Having written SYDI from scratch, I know it inside and out. Unfortunately I don’t think I’ve managed to communicate how SYDI works in an efficient way. The readme file included in SYDI is far from perfect. While people in this line of business can usually figure out how it works, others will just ignore reading the manual anyway. In this how-to I will go through the basics of how SYDI-Server works and then describe how I use SYDI-Server.
Getting the Software
You probably have the software already, but just in case. Download it from the SYDI website, or if you love this site and don’t want to leave it no matter what: you can download it from here. This guide is written for SYDI-Server 2.0, if there is a newer version when you read this, don’t worry; it should be useful anyway. Just be sure to check the changelog.txt file for new features.
Unzip the file to your target directory.
Running SYDI in default mode
To see what the software does, open a command prompt and navigate to your sydi directory. This step requires you to have Microsoft Word installed on your computer. Type the command:
cscript.exe sydi-server.vbs [enter]
A message box appears and asks you which host you want to target, the default is localhost. You can select another host if you have administrative access on that machine. Though for now, just press enter.
In the command prompt window you will now see that SYDI starts to gather information about your machine. Soon a Word document is created and SYDI writes the information gathered into the document.
Take a look at the document. Not all this information will be relevant to you and you can remove the parts you don’t want by reading further. Close Word, or save the file it if you want to.
To view the available options use the help command (-h):
cscript.exe sydi-server.vbs -h [enter]
Options in five categories will be listed; Gathering, Output, Word, XML and Other. In reality there are only two, Gathering and Output.
Gathering the Information
Breaking down the gathering option we have five different arguments -w for WMI options, -r for Registry options and -u and -p for username and password if you want to connect to a different user. Finally we have the -t option where you specify which host you want to target against.
Looking closer at the -w argument from the help menu (-h) you could see that SYDI defaults to using -wabefghipPqrsSu, meaning everything gathered from the WMI providers will be included.
You cannot remove everything from the report, but let’s create a document without all the extra information. Run:
cscript.exe sydi-server.vbs -w [enter]
As you can see the report created is much shorter than the previous one. We have removed the optional WMI providers, but we still have the basic ones and the information coming from the Registry.
To choose which options you want, just check the help menu and see what they mean. If we want to add Bios Information, Printers and Services we would run:
cscript.exe sydi-server.vbs -wbps [enter]
This way you can pick and choose the options you want. The Registry switch works the same way. For an even smaller report you can run:
cscript.exe sydi-server.vbs -w -r [enter]
Now you can add the registry options that you want. Please note though that a lot of the “Computer Roles” are gathered from the Windows Components, so if you want these roles you must have the Windows Components in your report (-rc).
Using the -t option removes the message box asking you which host you want to target. A few examples of using the -t switch:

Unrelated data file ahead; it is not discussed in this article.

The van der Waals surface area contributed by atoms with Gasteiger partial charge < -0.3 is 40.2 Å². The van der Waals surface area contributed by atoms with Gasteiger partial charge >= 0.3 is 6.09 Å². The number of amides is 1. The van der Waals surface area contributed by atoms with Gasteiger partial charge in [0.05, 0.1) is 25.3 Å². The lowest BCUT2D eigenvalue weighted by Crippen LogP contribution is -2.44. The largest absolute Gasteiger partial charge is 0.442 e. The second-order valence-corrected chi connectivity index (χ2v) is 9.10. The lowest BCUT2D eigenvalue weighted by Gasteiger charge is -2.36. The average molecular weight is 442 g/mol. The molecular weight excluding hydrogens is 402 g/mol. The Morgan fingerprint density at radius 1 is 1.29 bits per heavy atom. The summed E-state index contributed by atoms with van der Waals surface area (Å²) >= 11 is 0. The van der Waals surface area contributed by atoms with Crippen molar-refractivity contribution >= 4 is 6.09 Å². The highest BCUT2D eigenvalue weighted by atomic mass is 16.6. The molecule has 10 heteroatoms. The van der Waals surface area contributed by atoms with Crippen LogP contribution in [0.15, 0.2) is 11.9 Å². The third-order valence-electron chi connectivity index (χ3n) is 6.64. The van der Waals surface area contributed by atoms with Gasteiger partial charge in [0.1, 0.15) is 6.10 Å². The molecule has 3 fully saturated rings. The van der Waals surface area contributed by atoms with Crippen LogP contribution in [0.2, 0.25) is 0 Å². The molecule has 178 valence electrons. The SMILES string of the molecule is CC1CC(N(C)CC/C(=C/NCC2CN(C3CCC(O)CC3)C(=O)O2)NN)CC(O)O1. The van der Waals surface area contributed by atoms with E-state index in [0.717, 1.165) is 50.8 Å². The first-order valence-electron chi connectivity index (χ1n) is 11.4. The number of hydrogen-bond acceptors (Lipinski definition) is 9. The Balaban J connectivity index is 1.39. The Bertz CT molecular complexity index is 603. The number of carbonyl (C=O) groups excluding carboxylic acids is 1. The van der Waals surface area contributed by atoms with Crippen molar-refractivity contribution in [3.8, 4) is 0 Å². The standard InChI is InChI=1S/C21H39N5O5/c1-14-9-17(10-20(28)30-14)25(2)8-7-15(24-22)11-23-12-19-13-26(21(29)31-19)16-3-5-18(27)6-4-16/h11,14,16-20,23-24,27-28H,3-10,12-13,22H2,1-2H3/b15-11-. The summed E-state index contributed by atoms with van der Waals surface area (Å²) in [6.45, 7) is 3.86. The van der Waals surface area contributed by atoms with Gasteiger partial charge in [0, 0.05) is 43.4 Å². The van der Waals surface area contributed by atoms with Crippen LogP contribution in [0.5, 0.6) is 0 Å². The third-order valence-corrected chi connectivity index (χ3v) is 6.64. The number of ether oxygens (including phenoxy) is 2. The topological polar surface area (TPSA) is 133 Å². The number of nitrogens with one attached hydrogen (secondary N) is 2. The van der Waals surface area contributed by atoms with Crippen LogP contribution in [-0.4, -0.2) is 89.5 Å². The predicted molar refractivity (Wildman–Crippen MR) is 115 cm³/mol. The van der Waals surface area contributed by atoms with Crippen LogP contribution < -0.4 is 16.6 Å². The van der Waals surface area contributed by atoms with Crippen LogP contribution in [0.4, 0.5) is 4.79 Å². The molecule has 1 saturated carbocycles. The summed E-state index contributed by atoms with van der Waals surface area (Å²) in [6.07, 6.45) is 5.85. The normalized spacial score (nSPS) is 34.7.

cscript.exe sydi-server.vbs -tServer1
cscript.exe sydi-server.vbs -tDC1
cscript.exe sydi-server.vbs -tWebServer
cscript.exe sydi-server.vbs -t192.168.0.10
The user and password options should work as you would expect them to, if they don’t: report the bug to me 🙂
As you’ve seen, sydi-server defaults to writing output to Word. The reason for this is so that you can get a quick overview of what the script can collect without having to do any tricks. Having said that, I only use the Word option to get a quick view of a machine, later I throw away the document. I always use the XML format which I later convert to a Word document, more on that later. Even though you won’t use the Word options much we’ll just take a quick look at them to see what you can do, it won’t be a total waste as a few of the options are used by another script called ss-xml2word.vbs.
-b is for the border of the tables created in the document. As you might have noticed there isn’t any borders by default (when you print the document). You can use all borders you have installed in Word. To test it, type:
cscript.exe sydi-server.vbs -b”Table Contemporary” [enter]
-f is if you want different font sizes, the default font size for the text is 12. To change it, use:
cscript.exe sydi-server.vbs -f8
-d tells SYDI not to display Word until the entire report is written. Using the -d option makes the process go faster. Also if you want to save the file (-o option, more on that later), you might not want to see Word at all. For example if you are running a scheduled task you don’t want a GUI to be loaded.
-n will remove all the text inside the brackets, such as “Logical location: [provide info: Server VLAN 2]”. This way you won’t have a bad conscience about not completing the documentation. 🙂 But as I have already stated, the whole idea of sydi-server writing directly to word is obsolete. If you start changing the document after it is created and want to run SYDI again your changes will be lost, or you will have to cut and paste them to the new document. There is a way around this though (hint: continue reading!).
-T This is if you want to specify a corporate Word Template file (.dot), which enables you to choose which fonts you want to have as well as their size. This way you can get your “look and feel” in the document.
[tags]network documentation, server documentation, sydi, how to, tutorial[/tags]